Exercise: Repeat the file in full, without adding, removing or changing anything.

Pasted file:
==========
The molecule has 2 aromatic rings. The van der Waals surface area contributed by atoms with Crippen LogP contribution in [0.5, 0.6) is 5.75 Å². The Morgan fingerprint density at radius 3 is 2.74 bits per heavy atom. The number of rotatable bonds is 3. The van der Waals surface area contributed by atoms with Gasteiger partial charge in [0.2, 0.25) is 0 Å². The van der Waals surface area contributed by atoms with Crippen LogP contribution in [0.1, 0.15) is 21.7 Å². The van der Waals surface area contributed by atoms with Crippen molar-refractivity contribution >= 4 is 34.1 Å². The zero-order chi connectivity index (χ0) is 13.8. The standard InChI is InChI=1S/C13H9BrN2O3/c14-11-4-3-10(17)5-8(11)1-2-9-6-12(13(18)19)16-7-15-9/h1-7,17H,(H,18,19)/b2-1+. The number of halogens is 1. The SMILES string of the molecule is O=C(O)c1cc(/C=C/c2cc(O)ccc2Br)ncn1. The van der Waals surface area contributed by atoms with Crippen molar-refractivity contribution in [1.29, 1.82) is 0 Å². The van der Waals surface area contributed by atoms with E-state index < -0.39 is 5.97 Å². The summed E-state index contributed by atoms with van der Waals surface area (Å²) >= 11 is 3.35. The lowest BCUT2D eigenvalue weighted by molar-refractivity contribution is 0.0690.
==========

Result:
The molecule has 2 aromatic rings. The van der Waals surface area contributed by atoms with Crippen LogP contribution in [0.5, 0.6) is 5.75 Å². The Morgan fingerprint density at radius 3 is 2.74 bits per heavy atom. The number of rotatable bonds is 3. The van der Waals surface area contributed by atoms with Gasteiger partial charge in [0.2, 0.25) is 0 Å². The van der Waals surface area contributed by atoms with Crippen LogP contribution in [0.1, 0.15) is 21.7 Å². The van der Waals surface area contributed by atoms with Crippen molar-refractivity contribution >= 4 is 34.1 Å². The zero-order chi connectivity index (χ0) is 13.8. The standard InChI is InChI=1S/C13H9BrN2O3/c14-11-4-3-10(17)5-8(11)1-2-9-6-12(13(18)19)16-7-15-9/h1-7,17H,(H,18,19)/b2-1+. The number of halogens is 1. The SMILES string of the molecule is O=C(O)c1cc(/C=C/c2cc(O)ccc2Br)ncn1. The van der Waals surface area contributed by atoms with Crippen molar-refractivity contribution in [1.29, 1.82) is 0 Å². The van der Waals surface area contributed by atoms with E-state index < -0.39 is 5.97 Å². The summed E-state index contributed by atoms with van der Waals surface area (Å²) >= 11 is 3.35. The lowest BCUT2D eigenvalue weighted by molar-refractivity contribution is 0.0690.